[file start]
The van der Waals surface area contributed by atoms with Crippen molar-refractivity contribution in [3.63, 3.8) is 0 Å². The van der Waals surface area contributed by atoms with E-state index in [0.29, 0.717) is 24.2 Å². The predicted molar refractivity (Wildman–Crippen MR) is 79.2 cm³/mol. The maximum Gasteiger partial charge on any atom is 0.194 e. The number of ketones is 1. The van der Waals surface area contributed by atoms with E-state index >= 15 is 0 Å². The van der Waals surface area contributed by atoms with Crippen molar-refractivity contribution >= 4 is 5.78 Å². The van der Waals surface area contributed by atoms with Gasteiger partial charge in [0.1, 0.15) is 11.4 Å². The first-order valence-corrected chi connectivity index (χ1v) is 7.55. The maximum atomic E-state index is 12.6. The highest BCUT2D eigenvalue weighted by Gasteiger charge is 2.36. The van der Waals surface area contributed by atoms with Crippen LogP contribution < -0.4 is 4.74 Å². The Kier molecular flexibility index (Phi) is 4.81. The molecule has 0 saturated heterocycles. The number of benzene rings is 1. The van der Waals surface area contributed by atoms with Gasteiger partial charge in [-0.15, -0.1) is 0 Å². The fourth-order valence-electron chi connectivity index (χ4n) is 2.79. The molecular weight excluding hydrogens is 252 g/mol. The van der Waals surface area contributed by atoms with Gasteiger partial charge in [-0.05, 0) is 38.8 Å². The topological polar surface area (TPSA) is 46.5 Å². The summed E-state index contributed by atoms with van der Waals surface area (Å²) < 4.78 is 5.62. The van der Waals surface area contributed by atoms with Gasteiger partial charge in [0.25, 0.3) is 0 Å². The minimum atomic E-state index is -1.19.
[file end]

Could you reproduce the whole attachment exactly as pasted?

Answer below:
The van der Waals surface area contributed by atoms with Crippen molar-refractivity contribution in [3.63, 3.8) is 0 Å². The van der Waals surface area contributed by atoms with E-state index in [0.29, 0.717) is 24.2 Å². The predicted molar refractivity (Wildman–Crippen MR) is 79.2 cm³/mol. The maximum Gasteiger partial charge on any atom is 0.194 e. The number of ketones is 1. The van der Waals surface area contributed by atoms with E-state index >= 15 is 0 Å². The van der Waals surface area contributed by atoms with Crippen molar-refractivity contribution >= 4 is 5.78 Å². The van der Waals surface area contributed by atoms with Gasteiger partial charge in [0.1, 0.15) is 11.4 Å². The first-order valence-corrected chi connectivity index (χ1v) is 7.55. The maximum atomic E-state index is 12.6. The highest BCUT2D eigenvalue weighted by Gasteiger charge is 2.36. The van der Waals surface area contributed by atoms with Crippen LogP contribution < -0.4 is 4.74 Å². The Kier molecular flexibility index (Phi) is 4.81. The molecule has 0 saturated heterocycles. The number of benzene rings is 1. The van der Waals surface area contributed by atoms with Gasteiger partial charge in [-0.15, -0.1) is 0 Å². The fourth-order valence-electron chi connectivity index (χ4n) is 2.79. The molecular weight excluding hydrogens is 252 g/mol. The van der Waals surface area contributed by atoms with Gasteiger partial charge in [-0.05, 0) is 38.8 Å². The topological polar surface area (TPSA) is 46.5 Å². The summed E-state index contributed by atoms with van der Waals surface area (Å²) < 4.78 is 5.62. The van der Waals surface area contributed by atoms with Gasteiger partial charge in [0.25, 0.3) is 0 Å². The minimum atomic E-state index is -1.19.